First things first, in your case the two syntaxes are entirely different, what you might be looking for is the difference between

this.setState({pictures: this.state.picture.concat(pics)})

and

this.setState(prevState => ({
   pictures: prevState.pictures.concat(pics)
}))

To understand why the second method is a preferred one,you need to understand what React does with setState internally.

React will first merge the object you passed to setState() into the current state. Then it will start that reconciliation thing. Because of the calling setState() might not immediately update your state.

React may batch multiple setState() calls into a single update for better performance.

Consider the simple case, to understand this, in your function you might call setState more than once like

myFunction = () => {

   ...
   this.setState({pictures: this.state.picture.concat(pics1)})
   this.setState({pictures: this.state.picture.concat(pics1)})
   this.setState({pictures: this.state.picture.concat(pics1)})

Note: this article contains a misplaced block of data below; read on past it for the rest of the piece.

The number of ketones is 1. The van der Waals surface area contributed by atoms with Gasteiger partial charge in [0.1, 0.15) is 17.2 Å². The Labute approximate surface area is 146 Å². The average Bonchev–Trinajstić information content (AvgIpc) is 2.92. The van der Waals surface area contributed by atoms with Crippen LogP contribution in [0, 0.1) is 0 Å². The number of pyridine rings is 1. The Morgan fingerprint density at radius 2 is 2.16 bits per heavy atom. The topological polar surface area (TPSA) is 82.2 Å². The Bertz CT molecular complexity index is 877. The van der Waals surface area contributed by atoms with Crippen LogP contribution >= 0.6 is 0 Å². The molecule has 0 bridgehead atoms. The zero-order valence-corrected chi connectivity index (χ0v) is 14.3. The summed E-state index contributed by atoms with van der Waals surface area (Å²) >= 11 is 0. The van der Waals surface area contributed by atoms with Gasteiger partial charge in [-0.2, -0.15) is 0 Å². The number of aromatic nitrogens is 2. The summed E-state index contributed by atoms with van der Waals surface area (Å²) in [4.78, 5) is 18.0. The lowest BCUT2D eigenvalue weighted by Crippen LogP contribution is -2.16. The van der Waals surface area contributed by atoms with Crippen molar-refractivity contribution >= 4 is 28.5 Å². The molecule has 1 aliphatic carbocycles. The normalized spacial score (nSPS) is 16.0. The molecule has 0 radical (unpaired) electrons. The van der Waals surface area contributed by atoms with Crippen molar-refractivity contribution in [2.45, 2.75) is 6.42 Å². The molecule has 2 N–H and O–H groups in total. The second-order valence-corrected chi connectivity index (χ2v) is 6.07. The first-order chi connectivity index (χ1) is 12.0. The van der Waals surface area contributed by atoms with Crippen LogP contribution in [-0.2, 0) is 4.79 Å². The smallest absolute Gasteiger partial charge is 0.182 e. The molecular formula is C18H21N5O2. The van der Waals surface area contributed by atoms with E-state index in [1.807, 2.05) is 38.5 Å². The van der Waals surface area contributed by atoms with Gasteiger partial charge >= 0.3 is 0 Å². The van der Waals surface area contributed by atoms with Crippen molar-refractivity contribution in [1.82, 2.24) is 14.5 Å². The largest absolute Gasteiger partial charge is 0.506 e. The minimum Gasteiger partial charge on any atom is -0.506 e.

...
}

which isn't a valid use case in a simple app but as the app gets complex, multiple setState calls may be happening from multiple places, doing the same thing.

So now to perform an efficient update, React does the batching thing by extracting all the objects passed to each setState() call, merges them together to form a single object, then uses that single object to do setState(). According to setState documentation

If you attempt to increment an item quantity more than once in the same cycle, that will result in the equivalent of:

Object.assign(
  previousState,
  {quantity: state.quantity + 1},
  {quantity: state.quantity + 1},
  ...
)

Subsequent calls will override values from previous calls in the same cycle, so the quantity will only be incremented once. If the next state depends on the previous state, we recommend using the updater function form, instead

So if any of the objects contains the same key, the value of the key of the last object with same key is stored. And hence the update only happens once with the last value